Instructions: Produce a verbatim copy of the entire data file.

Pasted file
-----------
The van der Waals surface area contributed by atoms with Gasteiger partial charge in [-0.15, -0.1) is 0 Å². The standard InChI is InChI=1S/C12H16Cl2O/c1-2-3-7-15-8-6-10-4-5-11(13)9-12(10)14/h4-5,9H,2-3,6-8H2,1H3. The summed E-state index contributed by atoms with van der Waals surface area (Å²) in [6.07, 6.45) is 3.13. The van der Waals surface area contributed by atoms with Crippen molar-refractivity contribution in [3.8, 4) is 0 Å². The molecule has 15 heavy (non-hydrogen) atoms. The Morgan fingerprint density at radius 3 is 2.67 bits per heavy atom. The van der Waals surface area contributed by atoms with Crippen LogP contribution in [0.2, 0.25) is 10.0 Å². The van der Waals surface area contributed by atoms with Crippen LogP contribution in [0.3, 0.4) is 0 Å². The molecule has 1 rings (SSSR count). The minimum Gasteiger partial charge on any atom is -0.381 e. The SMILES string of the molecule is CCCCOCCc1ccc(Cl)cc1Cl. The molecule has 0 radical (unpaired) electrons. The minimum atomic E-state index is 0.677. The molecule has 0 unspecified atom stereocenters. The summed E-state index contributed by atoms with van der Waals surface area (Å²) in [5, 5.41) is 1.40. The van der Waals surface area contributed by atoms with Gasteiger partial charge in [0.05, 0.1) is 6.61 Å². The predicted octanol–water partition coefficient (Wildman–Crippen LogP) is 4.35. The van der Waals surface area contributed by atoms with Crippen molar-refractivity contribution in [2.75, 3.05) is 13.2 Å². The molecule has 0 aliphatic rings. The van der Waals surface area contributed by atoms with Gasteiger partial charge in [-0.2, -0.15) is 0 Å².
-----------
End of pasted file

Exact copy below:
The van der Waals surface area contributed by atoms with Gasteiger partial charge in [-0.15, -0.1) is 0 Å². The standard InChI is InChI=1S/C12H16Cl2O/c1-2-3-7-15-8-6-10-4-5-11(13)9-12(10)14/h4-5,9H,2-3,6-8H2,1H3. The summed E-state index contributed by atoms with van der Waals surface area (Å²) in [6.07, 6.45) is 3.13. The van der Waals surface area contributed by atoms with Crippen molar-refractivity contribution in [3.8, 4) is 0 Å². The molecule has 15 heavy (non-hydrogen) atoms. The Morgan fingerprint density at radius 3 is 2.67 bits per heavy atom. The van der Waals surface area contributed by atoms with Crippen LogP contribution in [0.2, 0.25) is 10.0 Å². The van der Waals surface area contributed by atoms with Crippen LogP contribution in [0.3, 0.4) is 0 Å². The molecule has 1 rings (SSSR count). The minimum Gasteiger partial charge on any atom is -0.381 e. The SMILES string of the molecule is CCCCOCCc1ccc(Cl)cc1Cl. The molecule has 0 radical (unpaired) electrons. The minimum atomic E-state index is 0.677. The molecule has 0 unspecified atom stereocenters. The summed E-state index contributed by atoms with van der Waals surface area (Å²) in [5, 5.41) is 1.40. The van der Waals surface area contributed by atoms with Gasteiger partial charge in [0.05, 0.1) is 6.61 Å². The predicted octanol–water partition coefficient (Wildman–Crippen LogP) is 4.35. The van der Waals surface area contributed by atoms with Crippen molar-refractivity contribution in [2.75, 3.05) is 13.2 Å². The molecule has 0 aliphatic rings. The van der Waals surface area contributed by atoms with Gasteiger partial charge in [-0.2, -0.15) is 0 Å².